Arthur Murray Dance Centers offer an incredible array of dance classes. From the rumba to the cha cha and more, there is a dance class for every person and every dance style. We offer ballroom dance classes for weddings, country western classes for fun, and everything in between. In today’s blog, however, we will be focusing on a dance that is not always as well-known: the polka!
The polka (poke-UH) is similar to other aforementioned dance styles, in the sense that it originates from a specific region and gained popularity in the United States. While younger generations might not be as familiar with the polka, it is a spirited dance that has withstood the tests of time. Read more about the polka, and contact
The History of Polka
The polka is originally a Czech peasant dance, thought to be invented by a peasant girl named Anna Slezak. As PBS states, “the word ‘pulka’ is derived from the Czech phrase ‘half-step’, which refers to the dance pattern of lightly stepping from one foot to the other.” It grew in popularity throughout ballrooms in Prague in the 1830s, then eventually made its way to Paris a few years later. From there, polka spread like wildfire in ballrooms across western Europe, and was brought to the United States during the immigration boom of the mid-19th century.
Polka has maintained its popularity in places where large concentrations of German and Czech immigrants settled upon arrival to the United States. Particularly in the Midwest, polka bands can still be found in bars and dance halls. Oktoberfests around the country are another venue for polka and its popularity. A celebration of German culture and heritage, Oktoberfests will take place in the fall and are an event where polka will undoubtedly be showcased.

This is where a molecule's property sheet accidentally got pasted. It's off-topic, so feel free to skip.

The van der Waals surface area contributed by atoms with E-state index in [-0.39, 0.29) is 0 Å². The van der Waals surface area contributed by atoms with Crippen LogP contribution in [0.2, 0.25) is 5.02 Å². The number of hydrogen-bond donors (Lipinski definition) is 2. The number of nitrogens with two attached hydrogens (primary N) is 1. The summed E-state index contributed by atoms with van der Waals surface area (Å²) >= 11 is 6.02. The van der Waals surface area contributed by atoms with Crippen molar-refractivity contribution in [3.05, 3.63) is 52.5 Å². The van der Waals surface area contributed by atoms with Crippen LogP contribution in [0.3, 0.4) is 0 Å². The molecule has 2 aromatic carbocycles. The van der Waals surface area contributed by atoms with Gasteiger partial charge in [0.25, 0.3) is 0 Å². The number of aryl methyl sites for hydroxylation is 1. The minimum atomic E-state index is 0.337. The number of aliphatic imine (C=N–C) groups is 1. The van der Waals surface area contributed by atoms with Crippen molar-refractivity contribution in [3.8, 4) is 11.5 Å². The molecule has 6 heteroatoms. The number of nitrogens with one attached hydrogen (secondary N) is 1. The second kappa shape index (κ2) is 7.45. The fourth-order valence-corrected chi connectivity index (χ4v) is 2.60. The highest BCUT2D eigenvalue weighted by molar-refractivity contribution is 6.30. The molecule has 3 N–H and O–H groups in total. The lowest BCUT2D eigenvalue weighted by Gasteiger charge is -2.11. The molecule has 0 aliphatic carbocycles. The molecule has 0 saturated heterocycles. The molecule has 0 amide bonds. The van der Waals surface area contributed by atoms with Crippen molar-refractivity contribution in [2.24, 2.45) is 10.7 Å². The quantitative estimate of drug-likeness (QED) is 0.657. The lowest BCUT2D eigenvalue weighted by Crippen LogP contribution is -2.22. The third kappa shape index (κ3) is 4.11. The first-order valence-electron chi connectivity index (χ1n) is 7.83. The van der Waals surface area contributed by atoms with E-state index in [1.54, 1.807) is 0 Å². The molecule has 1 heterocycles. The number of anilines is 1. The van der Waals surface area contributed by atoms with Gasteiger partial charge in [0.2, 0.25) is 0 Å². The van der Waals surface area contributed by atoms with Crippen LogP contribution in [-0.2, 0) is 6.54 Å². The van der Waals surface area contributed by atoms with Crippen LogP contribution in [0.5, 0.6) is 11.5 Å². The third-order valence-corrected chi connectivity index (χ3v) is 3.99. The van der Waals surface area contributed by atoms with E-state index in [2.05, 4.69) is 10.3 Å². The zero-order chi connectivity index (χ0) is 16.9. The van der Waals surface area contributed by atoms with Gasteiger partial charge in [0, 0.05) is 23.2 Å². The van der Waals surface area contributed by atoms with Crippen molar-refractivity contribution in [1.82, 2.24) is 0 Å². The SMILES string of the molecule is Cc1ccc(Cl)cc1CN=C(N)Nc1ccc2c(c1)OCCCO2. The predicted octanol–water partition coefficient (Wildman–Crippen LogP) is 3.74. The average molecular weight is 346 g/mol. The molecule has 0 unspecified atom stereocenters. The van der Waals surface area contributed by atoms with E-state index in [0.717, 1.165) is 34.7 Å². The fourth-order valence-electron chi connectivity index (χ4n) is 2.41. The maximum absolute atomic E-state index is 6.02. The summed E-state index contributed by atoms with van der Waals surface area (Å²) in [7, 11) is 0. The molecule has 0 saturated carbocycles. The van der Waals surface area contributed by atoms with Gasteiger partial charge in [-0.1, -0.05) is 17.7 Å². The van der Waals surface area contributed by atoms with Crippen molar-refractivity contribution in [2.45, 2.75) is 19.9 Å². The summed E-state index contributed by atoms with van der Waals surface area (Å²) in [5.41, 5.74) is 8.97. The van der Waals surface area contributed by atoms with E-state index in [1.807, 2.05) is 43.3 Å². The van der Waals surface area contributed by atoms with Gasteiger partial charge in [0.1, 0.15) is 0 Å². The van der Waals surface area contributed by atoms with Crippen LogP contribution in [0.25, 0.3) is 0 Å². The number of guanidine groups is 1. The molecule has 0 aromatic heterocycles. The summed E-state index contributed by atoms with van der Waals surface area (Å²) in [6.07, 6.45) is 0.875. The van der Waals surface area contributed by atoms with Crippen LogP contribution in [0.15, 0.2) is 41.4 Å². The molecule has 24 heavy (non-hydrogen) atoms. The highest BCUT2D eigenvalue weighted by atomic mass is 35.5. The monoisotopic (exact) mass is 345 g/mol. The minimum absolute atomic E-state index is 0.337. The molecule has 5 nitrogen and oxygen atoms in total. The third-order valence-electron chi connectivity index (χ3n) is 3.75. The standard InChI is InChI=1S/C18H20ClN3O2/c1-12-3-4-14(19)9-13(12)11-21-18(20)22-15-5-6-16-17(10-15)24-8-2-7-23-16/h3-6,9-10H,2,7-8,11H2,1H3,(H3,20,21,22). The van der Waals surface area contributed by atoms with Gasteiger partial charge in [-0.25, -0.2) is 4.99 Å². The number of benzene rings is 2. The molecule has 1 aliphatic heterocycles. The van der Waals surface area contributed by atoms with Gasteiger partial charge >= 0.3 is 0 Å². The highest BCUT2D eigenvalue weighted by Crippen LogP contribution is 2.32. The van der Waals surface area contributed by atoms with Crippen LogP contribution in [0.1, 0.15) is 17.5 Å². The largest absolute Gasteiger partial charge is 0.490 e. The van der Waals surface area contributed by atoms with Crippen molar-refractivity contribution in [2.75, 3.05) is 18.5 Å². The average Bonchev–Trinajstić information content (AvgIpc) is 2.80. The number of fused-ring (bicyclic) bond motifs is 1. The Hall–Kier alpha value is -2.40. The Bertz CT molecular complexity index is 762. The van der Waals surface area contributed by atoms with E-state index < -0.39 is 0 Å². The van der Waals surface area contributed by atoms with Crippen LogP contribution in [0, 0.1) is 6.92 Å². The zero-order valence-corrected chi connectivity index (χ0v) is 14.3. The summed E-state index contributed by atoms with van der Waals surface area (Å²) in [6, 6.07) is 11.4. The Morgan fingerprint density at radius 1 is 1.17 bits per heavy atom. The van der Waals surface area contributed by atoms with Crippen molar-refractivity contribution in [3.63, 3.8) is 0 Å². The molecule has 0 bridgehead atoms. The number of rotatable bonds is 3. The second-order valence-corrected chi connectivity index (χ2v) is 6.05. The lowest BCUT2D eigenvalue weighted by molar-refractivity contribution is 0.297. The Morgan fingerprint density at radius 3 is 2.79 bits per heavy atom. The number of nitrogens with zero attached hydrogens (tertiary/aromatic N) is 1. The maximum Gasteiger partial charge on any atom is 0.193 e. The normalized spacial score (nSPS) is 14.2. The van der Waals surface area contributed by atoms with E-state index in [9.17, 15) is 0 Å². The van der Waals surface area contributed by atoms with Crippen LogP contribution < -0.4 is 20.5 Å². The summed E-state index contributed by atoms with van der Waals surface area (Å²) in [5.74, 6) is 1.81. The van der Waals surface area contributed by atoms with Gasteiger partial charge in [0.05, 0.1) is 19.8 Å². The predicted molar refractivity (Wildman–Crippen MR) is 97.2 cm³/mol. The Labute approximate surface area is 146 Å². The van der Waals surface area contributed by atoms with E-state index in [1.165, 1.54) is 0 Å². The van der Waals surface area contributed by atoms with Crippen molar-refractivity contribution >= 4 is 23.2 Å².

The music is lively and upbeat, maintaining a 2/4 beat, even if the lyrics themselves are more melancholy. Polka is nearly almost performed live, with a band including an accordion, bass, trumpet and/or clarinet, and drums. The instruments used largely depends on the style of polka. The most common styles of polka are the German, Czech, and Polish varieties but there have been many other styles and forms that have evolved from polka’s roots.
One of the most common polka songs is “Beer Barrel Polka,” which has become an icon for modern polka music. Not only for the polka itself, but the song even serves as a symbol for sporting events and more. In Wisconsin, for example, “Beer Barrel Polka” is played during professional football and baseball games, for the Green Bay Packers and Milwaukee Brewers, respectively.
Like its native name suggests, polka is a very lively dance consisting of smaller hops. Traditionally danced with a partner, the pair of polka dancers will hop in tandem from one foot to the other. The style consists of small hops on one side, to a larger hop to the other side, giving the appearance of jumping in a fluid manner. For an extension and more advanced form of polka, it can be performed in a group setting and/or include twists and turns.
The hops that take place with the polka make for an incredibly upbeat dance, and the performance itself is rooted in overall happiness. As professional polka dancer John Wirtz once said, “We dance close. We dance together. We find the music’s so happy that we’re smiling, looking at each other and enjoying each other’s company. It’s the synergy of all the people dancing.”
Particularly in the Midwest, the polka can still be found at weddings. It’s a tradition that has carried over from generation to generation. The basic moves for the polka are easy enough for anyone to learn, and the extension of learning this dance is equally enjoyable.
If you are wanting to learn an upbeat dance that makes for a fun and vivacious time, the polka is the way to go. You’ll be able to keep up at weddings, dance halls, or even just places with a live polka band, and have a blast while doing so. Learn more about the rich history of the polka through Arthur Murray Dance Centers, and sign up for a class today!